GOLDMAN SACHS STAYS LONG ON GOLD
November 14, 2011
Investment bank Goldman Sachs announced it is maintaining a long position in gold based on its expectation that U.S. interest rates will remain low.
"We expect gold prices to continue to climb in 2011 given the current low level of U.S. real interest rates. Further, with our U.S. economics team now forecasting slower U.S. economic growth in 2011 and 2012, we expect U.S. real interest rates to remain lower for longer, supporting higher gold prices through 2012," Goldman Sachs said in a note. "We continue to recommend long trading positions in gold," the bank said.
The euro rose against the dollar on increased optimism that Italy and Greece can resolve their debt problems under new governments. Italy's new Prime Minister Mario Monti is facing his first test of confidence today when Italy auctions up to 3 billion euros of Treasury bonds after higher yields shocked markets in last week's auctions.
"The change in political leadership is calming the financial markets," said Ong Yi Ling, analyst at Phillip Futures, adding that confidence in the new leaders could fuel risk appetite and push gold prices higher. While increased optimism may help gold, so may uncertainty and the potential consequences of combating the debt, Ong suggests. "In the longer term there is still a lot of uncertainty, such as the many challenges Italy faces as to how the new government will implement harsh reforms," said Ong Yi Ling, an analyst at Phillip Futures. "The overall backdrop remains supportive of safe haven demand in general."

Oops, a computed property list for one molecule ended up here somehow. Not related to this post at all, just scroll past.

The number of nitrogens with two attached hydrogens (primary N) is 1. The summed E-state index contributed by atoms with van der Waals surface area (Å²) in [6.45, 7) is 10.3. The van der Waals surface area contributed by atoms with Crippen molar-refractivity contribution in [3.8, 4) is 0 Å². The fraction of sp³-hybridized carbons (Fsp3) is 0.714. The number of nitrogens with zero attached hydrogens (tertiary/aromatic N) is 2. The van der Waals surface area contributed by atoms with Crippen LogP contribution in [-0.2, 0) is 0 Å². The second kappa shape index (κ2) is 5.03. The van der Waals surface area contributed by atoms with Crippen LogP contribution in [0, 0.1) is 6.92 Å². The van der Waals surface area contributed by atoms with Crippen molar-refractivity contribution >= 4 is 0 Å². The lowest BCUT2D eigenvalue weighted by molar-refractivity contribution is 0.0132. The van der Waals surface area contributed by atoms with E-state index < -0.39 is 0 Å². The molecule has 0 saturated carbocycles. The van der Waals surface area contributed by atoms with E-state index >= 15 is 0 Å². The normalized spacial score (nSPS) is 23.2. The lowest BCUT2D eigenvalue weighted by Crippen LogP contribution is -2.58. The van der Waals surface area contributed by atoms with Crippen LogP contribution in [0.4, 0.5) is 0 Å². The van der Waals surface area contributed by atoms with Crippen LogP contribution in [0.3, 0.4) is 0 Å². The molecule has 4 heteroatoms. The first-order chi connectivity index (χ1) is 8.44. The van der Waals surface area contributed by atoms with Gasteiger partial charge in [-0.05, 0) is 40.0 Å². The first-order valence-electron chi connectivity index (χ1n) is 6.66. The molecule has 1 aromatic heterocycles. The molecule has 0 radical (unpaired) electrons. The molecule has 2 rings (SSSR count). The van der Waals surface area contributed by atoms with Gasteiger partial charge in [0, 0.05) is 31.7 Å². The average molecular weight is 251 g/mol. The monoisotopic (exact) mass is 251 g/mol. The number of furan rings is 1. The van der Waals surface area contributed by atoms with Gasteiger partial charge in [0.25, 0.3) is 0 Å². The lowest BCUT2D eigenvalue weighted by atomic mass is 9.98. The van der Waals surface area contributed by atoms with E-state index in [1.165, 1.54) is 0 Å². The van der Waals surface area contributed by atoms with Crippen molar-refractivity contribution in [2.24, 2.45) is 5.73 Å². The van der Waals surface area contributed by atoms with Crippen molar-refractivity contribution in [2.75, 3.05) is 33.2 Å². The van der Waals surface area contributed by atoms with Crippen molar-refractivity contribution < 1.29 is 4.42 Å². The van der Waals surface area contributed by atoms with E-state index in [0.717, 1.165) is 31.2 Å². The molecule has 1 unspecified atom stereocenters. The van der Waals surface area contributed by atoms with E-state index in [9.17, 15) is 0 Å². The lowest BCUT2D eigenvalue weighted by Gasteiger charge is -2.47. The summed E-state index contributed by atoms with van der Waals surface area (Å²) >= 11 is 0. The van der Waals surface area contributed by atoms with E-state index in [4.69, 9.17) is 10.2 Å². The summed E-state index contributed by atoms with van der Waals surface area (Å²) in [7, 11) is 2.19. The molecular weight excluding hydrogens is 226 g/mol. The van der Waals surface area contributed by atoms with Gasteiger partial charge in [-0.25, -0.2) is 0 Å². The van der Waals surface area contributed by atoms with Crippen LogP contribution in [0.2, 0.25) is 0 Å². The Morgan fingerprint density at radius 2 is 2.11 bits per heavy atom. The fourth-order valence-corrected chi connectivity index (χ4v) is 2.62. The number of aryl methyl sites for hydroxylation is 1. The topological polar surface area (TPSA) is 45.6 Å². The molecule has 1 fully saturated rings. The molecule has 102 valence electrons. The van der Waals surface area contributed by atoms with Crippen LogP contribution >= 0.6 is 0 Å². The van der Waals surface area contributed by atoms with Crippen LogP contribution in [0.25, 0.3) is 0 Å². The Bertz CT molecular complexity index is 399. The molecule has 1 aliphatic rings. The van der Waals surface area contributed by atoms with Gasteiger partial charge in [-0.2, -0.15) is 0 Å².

Credit Agricole analyst Robin Bhar noted that ultimately, evidence seems to point to ongoing demand for gold. "Speculative positioning is probably winning out against everything else and if we can move from where we are now, we may see a rally higher," he noted.
(Sources: "PRECIOUS-Gold dented by dollar gains; Europe in focus," Reuters, November 14, 2011; "PRECIOUS-Gold steady as Italy, Greece offer hope," Reuters, November 14, 2011; "Goldman Sachs ups gold, silver price forecasts," MarketWatch, November 14, 2011)